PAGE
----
El ser en su riqueza se expresa en el lenguaje que emana también del ser. El lenguaje emergió de su olvido en la filosofía griega, gracias a las ideas cristianas de encarnación y trinidad que le hicieron más justicia. El mayor milagro del lenguaje no estriba en que la palabra aparezca en su ser externo, sino en el hecho de que lo que emerge y se manifiesta sea siempre palabra. La vuelta de Gadamer al final de Verdad y método, en (...) torno a la evidencia de que el ser de lo bello consiste en presentarse, ilustra la estructura universal del ser mismo. Apalabrar a lo que es el ser mismo. Lo que determina y hace posible la interpretación es el presentarse del ser de lo que es. Being in its richness expresses itself in language, which itself emanates from Being. Language emerged from its oblivion in Greek philosophy thanks to the Christian ideas of incarnation and trinity, which did it more justice. Language's greatest miracle does not rest on the fact that the word appears in its external being, but on the fact that that which emerges and manifests itself is always word. Gadamer's turn at the end of Truth and Method, regarding the evidence according to which beauty's being consists of presenting itself, illustrates the universal structure of Being itself. Bespeaking what is Being itself. What determines and make possible interpretation is the presentation itself of the being of what is. (shrink)
Research on moral cleansing and moral self-licensing has introduced dynamic considerations in the theory of moral behaviour. Past bad actions trigger negative feelings that make people more likely to engage in future moral behaviour to offset them. Symmetrically, past good deeds favour a positive self-perception that creates licensing effects, leading people to engage in behaviour that is less likely to be moral. In short, a deviation from a is balanced with a subsequent action that compensates the prior behaviour. We model (...) the decision of an individual trying to reach the optimal level of moral self-worth over time and show that under certain conditions the optimal sequence of actions follows a regular pattern which combines good and bad actions. To explore this phenomenon we conduct an economic experiment where subjects play a sequence of giving decisions (dictator games). We find that donations in the previous period affect present decisions and the sign is negative: participants' behaviour in every round is negatively correlated to what they did in the past. Hence donations over time seem to be the result of a regular pattern of self-regulation: moral licensing (being selfish after altruistic) and cleansing (altruistic after selfish). (shrink)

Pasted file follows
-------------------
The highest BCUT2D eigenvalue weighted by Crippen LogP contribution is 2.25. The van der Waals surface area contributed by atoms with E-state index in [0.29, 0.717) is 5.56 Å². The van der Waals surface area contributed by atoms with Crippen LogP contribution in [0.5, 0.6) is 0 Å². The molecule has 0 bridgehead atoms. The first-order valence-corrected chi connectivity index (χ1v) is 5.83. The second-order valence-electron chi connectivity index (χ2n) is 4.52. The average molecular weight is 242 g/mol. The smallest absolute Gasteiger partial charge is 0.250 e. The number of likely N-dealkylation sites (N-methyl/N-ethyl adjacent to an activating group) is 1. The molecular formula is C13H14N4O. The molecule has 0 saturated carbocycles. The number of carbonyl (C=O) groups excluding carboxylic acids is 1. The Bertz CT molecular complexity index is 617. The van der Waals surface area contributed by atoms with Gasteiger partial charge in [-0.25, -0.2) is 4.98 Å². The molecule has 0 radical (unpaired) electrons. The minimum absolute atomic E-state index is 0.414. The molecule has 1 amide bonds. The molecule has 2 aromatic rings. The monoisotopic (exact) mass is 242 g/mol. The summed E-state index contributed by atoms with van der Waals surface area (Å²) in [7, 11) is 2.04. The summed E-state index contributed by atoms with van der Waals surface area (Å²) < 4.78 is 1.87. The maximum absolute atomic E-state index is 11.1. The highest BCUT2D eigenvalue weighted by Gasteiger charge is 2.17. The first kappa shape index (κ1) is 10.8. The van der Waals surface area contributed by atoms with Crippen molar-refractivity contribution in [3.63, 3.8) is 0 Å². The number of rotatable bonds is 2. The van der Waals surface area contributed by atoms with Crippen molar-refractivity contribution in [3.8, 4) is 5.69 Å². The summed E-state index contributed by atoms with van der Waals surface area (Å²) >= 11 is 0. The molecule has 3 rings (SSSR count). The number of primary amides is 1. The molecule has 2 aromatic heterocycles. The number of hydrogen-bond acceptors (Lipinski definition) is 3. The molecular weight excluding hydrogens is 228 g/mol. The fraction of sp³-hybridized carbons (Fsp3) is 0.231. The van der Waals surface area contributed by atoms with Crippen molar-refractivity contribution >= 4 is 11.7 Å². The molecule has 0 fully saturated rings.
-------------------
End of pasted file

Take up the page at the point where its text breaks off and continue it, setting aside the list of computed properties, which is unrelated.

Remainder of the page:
Este artigo tem por objetivo comentar os dois primeiros números do documento da Conferência de Medellín que tratam especificamente dos temas justiça e paz. Diante do contexto em que vivemos e, sobretudo, dos gritantes sinais de injustiça social e conflitos que assolam o nosso continente causando violência e miséria, faz-se necessário refletir e buscar caminhos que contribuam para a construção de uma sociedade justa e fraterna. Desejamos com este trabalho abrir pistas de reflexão que nos ajudem a tomar consciência do (...) nosso papel de cristãos comprometidos com o evangelho da justiça e da paz. (shrink)
Resenha do livro de Juan Adolfo Bonaccini, Maria de Paz Nunes Medeiros, Markus Figueira de Silva e Oscar Frederico Bauchwitz (Org.). Metafísica: história e problemas: atas do I Colóquio Internacional da Metafísica . Natal: EDUFRN, 2006, 332 páginas. [Coleçáo Metafísica n. 5].
Machado de Assis, no conto _A Sereníssima República_, aponta, por meio da alegoria, problemas de fundo do sistema político brasileiro. Uma espécie de cultura da fraude estaria presente nos comportamentos das aranhas, o que impossibilitaria a implantação reta e precisa da lei, bem como a instituição da paz e da _securitas_. Sérgio Buarque de Holanda, ao analisar, a partir de fontes primárias, o período em que se passa o conto, constata os mesmos problemas que Machado de Assis apontara. Os conceitos (...) políticos espinosanos são movimentados, ao final, para mostrar que em um _imperium_ no qual as leis são constantemente violadas, não se está distante do estado de natureza, com grande perigo de vida para os súditos-cidadãos. Seria este o caso da república do conto e do Brasil atual? (shrink)